This was not news to His followers. He is not informing them of something hitherto unimagined by them. He is reminding them of a great fact concerning Himself which, He intimates, it were well for them to bear in mind. He “came,” not to exercise the lordship which belongs naturally to a great one like Himself, but to perform a service. What the service which He came to perform was, and how He performs it He tells us by mentioning a single item, but that single item one lying so much at the center that it is in effect the whole story. “To minister and to give His life a ransom” are not presented as two separate things. They are one thing presented in general and in particular. The “and” is not merely copulative; it is intensive, and may almost be read epexegetically: “The Son of Man came to minister, namely to give His life a ransom. It is in “to give His life a ransom” that the declaration culminates; on it that it rests; through it that it conveys its real meaning. For this is the wonderful thing of which Jesus reminds His followers, to compose their ambitious rivalries—that He, the Son of Man, came unto the world to die. Dying was the service by way of eminence which He came to perform. Dying in the stead of others who themselves deserved to die 112—that they need not die. We do not catch the drift of this great saying until we perceive that all its emphasis gathers itself up upon the declaration that Jesus came into the world just to die as a ransom.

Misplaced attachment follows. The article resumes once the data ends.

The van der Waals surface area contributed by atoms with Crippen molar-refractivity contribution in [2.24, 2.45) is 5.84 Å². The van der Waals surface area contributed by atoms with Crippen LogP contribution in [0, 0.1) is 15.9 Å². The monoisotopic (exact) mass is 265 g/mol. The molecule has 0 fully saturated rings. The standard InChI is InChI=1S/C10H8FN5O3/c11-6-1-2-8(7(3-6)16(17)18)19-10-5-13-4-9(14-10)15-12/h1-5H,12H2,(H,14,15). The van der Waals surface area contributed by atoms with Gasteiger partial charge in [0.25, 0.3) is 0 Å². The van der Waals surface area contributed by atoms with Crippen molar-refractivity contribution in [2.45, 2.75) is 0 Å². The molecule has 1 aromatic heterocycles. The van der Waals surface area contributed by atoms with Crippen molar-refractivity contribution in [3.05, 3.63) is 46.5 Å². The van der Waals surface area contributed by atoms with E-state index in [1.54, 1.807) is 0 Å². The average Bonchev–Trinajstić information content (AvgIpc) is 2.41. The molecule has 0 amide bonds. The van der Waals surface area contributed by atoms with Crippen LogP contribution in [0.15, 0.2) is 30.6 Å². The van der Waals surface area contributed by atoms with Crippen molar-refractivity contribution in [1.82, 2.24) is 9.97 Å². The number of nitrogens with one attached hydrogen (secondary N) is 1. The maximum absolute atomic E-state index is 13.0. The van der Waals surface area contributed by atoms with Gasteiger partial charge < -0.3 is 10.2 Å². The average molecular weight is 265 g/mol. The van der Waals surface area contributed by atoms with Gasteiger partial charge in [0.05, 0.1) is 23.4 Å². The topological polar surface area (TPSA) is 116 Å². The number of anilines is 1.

The mode in which the service which Jesus came to render to others is performed is described here, then, in the phrase, “to give His life a ransom for many.” It would be difficult to make the language more precise. Jesus declares that He came to die; to die voluntarily; to die voluntarily in order that His death may serve a particular purpose. This particular purpose He describes as a “ransom”; and the idea of a “ransom” is explicated by adding that, in thus giving His life as a ransom, His given life, His death, is set over against others in a relation of equivalence, takes their place and serves their need and so releases them.
It is always possible to assign to each word in turn in a statement like this the least definite or the most attenuated meaning which is ever attached to it in its varied literary applications, and thus to reduce the statement as a whole literally to insignificance. Thus Jesus’ strong and precise assertion that He came into the world in order to give His life as a ransom-price for the deliverance of many has been transmuted into the expression of a dawning recognition by Him that His death had became inevitable and of a more or less strong hope, or expectation, that it might not be quite a fatal blow to His wish to be of use, but might in some way or to some extent prove of advantage to His followers. According to H. H. Wendt, for example, Jesus makes no reference whatever here to the “ransoming” of individual souls from the guilt and punishment of sin: “it is more correct to say that Jesus meant the bringing about of the salvation of the Messianic end-time in a wholly general sense.”